Athens – Greek Islands; Poros, Hydra, Egina

We had booked a trip to the three islands. We would’ve made our own way to do justice, but booked it as a short organised day tour to see what we can enjoy.

In the morning a local guide came to our hotel to pick us up and we walked to IC hotel to pick up some more people.. While waiting for 20 minutes (there is always someone who needs waking up and delays the rest of the group) I saw dancers exiting the clubs. 8 am seemed a bit too early to be witnessing this.

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The small the Island, the more beautiful it was – Poros and Hydra absolutely gorgeous. They were the typical picturesque town right out of a travel magazine, deserted of tourists, peaceful, clear crisp blue skies, and turquoise water. I wish I had booked a night there. If I ever go to Greece again, these islands might be the only reason.

Some pics of Poros;

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In a stroll around the market an old man had some cheap jewellery on top of cardboard box and seemed desperate to sell me a blue bead bangles. I tried one and he put two more – “1 for 2 euro , 3 for 5 euro”. Within 2 seconds I had three bangles on – he had touched my hand – and I’m not entirely use how hygienic it is as he has been selling from the cardboard box all day. Besides as a Muslim, I avoid shaking hands with unrelated men, and it’s customary in UK anyway – don’t shake hands with a woman unless she raises her hand first. I felt sad for him and bought all three.

As it was a full day trip, lunch was included, and the vegetarian option was potatoes in some curry sauce and rice. Hot food, and okay to get by.

Some pics in Hydra;

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Egina seemed more of a small developed city. We decided not to visit the pistachio factory and took a Tonga ride, and there wasn’t much aside from the driver pointing out to “fish market” which was a store with a few tables, and “big house”, “mansion”, “souvenir shop” etc. The fact that he was pointing out at random objects/shops was more funny rather than the ride itself… I don’t think I got to see much, or even knew if there was much.

Another woman was selling pistachios. As a tourist I try to ignore shop-sellers as making eye contact, or responding in countries is an open invitation for them to follow and sell more forcefully – they smell weakness – and for woman it’s even more important. We ignored her in the walk up the market, but when coming back towards the port my husband stopped. She knew no English but was very sweet which made me feel bad for not stopping and responding to her when she called out earlier. A man nearby translated between us. My dress/scarf was a give away (and as with many other countries – said I’m not an Arab) and I told her were we came from and how lovely the islands were. She told us that a Bengali lives near her house. I wondered what he did.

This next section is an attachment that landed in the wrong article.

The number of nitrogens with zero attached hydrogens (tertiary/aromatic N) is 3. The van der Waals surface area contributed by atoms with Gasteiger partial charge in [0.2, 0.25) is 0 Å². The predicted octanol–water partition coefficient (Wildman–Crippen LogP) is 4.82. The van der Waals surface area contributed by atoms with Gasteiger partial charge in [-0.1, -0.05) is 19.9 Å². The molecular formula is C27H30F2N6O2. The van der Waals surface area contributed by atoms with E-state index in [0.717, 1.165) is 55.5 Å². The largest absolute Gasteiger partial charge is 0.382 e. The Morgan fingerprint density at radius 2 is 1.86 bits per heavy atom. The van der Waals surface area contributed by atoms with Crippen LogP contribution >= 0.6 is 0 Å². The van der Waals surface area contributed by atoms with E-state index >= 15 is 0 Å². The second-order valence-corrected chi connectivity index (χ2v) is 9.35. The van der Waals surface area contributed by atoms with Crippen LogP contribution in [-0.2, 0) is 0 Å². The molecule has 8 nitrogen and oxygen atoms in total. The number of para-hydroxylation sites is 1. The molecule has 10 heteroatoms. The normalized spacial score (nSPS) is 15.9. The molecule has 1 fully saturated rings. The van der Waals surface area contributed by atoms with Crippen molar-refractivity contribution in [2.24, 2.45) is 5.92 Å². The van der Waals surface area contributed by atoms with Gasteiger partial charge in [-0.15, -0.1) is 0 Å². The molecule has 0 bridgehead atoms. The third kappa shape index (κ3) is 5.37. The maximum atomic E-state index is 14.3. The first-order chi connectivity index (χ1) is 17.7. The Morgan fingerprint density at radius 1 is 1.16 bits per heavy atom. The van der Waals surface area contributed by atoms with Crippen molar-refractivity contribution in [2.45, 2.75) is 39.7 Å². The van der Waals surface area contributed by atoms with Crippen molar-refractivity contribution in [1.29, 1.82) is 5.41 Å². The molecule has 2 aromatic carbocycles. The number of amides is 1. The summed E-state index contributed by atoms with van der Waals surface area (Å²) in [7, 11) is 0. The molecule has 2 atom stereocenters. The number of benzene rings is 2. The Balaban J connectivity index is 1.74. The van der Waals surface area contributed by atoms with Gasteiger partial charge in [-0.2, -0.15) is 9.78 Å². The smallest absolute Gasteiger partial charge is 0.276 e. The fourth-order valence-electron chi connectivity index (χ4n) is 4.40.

On the boat we had a brief chat with a Libyan who said he was a Doctor from Bengazi visiting on a conference (at that time Libyan unrest was under way to remove Mohammad Ghaddafi).

On the board ride back, I didn’t realise that there was a Greek dance show. The dance started off with a fully covered woman but eventually through the progressions it wasn’t entirely halal, I went to the front of the boat as it was deserted – kind of like being in front of the Titanic.

The steady breeze with a backdrop of the setting sun was beautiful. My husband had dressed for the hot afternoon, but it was getting cold and I could feel him shivering slightly as he rested his head against my shoulder.  I gave him the jacket I had brought along just in case, despite him telling me not to bother to carry and that he wouldn’t carry it even if it is his. He had bought me a sweater in Istanbul when I was cold, so I guess we’re even 🙂 .

On the sea is like being on air. You feel you’re moving, but the points of reference move so slowly that you think you might actually be still. The only thing I can measure was the sun slowly edging over the horizon like a dwindling candle being slowly starved of oxygen. No one came around to the front until it was dark and the show was over. It was one of the most memorable moments of the journey (after the attempt on our bags the first day).

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